Day Three of reading polygamist style and I’m still confident in my choice. You can read my summary of how I’m reading multiple books at once here and how it went after 24 hours here.
Like all things in live, there are positives and negative aspects to certain methodologies. I may still be a novice, but here are a few observations I’ve made in my 72 hours of reading five books at once.
Tuesday marks the beginning of Finals Week at my school. I’ve been teaching for nine years, and each year I change the way I have administered and developed my midterm and final exam. I have rarely been required to follow a particular format by my administration, which was a joy but also could be taxing. I have utilized objective assessment formats: multiple choice, fill-in-the-blank, and matching; subjective and project-based have also served as my culminating assessments. I have reflected on the merits of the multiple formats and have determined a list of pros and cons for each.
Trends in comprehension (number correct/incorrect) efficiently identified
Format can parallel standardized tests which allows for students to be more familiar and comfortable when assessed (ACT, SAT, state tests)
Only assesses one type of learning/interpretation
Creating questions that truly align with objectives/standards can be difficult
Leaves little room for students to express themselves and their understanding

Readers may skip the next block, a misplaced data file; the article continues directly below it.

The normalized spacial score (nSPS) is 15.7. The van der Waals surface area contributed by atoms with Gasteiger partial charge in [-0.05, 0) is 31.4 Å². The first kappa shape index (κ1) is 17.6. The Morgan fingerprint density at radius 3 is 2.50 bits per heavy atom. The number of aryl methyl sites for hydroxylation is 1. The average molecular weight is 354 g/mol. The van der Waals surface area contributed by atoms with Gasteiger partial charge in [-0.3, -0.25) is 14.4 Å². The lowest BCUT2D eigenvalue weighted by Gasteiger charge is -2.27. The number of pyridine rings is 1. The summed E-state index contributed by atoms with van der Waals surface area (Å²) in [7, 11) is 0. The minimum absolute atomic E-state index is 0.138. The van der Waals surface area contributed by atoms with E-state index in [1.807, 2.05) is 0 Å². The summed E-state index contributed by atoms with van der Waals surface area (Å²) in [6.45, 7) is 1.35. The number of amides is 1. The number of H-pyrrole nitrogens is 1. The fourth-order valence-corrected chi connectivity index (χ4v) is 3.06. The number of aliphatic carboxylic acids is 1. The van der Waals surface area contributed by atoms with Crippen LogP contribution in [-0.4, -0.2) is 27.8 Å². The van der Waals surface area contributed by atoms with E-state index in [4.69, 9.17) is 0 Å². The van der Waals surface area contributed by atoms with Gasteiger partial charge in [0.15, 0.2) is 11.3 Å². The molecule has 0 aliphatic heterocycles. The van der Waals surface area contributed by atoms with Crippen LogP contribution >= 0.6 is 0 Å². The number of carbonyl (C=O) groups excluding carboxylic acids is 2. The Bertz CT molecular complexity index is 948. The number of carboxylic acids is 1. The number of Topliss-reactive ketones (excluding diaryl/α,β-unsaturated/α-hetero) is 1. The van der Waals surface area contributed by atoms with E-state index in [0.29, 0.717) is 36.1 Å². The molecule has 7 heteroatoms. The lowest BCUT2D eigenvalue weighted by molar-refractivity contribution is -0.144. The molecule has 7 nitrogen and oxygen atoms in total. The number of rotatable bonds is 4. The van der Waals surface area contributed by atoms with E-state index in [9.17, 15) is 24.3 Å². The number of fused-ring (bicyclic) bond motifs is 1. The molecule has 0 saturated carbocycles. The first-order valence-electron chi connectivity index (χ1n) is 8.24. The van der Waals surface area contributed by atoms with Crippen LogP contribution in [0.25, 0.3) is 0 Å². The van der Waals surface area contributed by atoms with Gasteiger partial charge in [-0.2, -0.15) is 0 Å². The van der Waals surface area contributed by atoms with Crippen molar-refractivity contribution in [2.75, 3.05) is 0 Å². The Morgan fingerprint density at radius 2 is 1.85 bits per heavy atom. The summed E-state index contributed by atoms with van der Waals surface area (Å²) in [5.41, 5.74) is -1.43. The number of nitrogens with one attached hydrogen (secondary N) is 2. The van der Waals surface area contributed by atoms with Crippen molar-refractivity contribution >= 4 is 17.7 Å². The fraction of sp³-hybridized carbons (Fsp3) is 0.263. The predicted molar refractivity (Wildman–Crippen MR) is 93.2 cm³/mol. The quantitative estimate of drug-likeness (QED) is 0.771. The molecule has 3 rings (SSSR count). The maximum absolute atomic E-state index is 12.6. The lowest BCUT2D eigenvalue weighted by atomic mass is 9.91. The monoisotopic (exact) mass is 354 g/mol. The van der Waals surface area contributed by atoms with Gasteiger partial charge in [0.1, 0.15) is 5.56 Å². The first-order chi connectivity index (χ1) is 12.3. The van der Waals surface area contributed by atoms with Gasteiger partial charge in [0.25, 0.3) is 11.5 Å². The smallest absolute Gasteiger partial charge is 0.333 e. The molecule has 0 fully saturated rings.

Little-to-no creativity or individuality allowed
Objective Assessments (Short Answer, Short Essay, Essay)
Students able to express themselves and their understanding in their own way
More room for individuality
Questions can be more easily created because they can encompass more ideas/skills
Takes longer to grade
Some students are not strong writers
Addresses one learning style
Usually there are fewer questions (sometimes only one), therefore if it is interpreted incorrectly, students’ responses may not fully encompass their full knowledge
ESL/ESE students may struggle
Extensive rubrics required
Allowance for multiple interpretations and approaches to answering the prompt
Creativity is encouraged
Application of classroom content to a real-world issue
Students are allowed to connect to the content in a real way
More learning styles are addressed
Collaboration is an option
Requires outside of class time – teacher has little control over if it is completed
Developing the project requirements is more complex
Multiple aspects need to addressed when grading
Students need strong support in developing presentation skills; scaffolding required
Multiple days required for presentation
Extensive rubrics required
Ultimately, there is no one proper way to assess students; all formats present their advantages and disadvantages. A good teacher who wants to truly assess their students’ complete understanding and skill level will not choose just one format, but will allow for multiple assessment formats.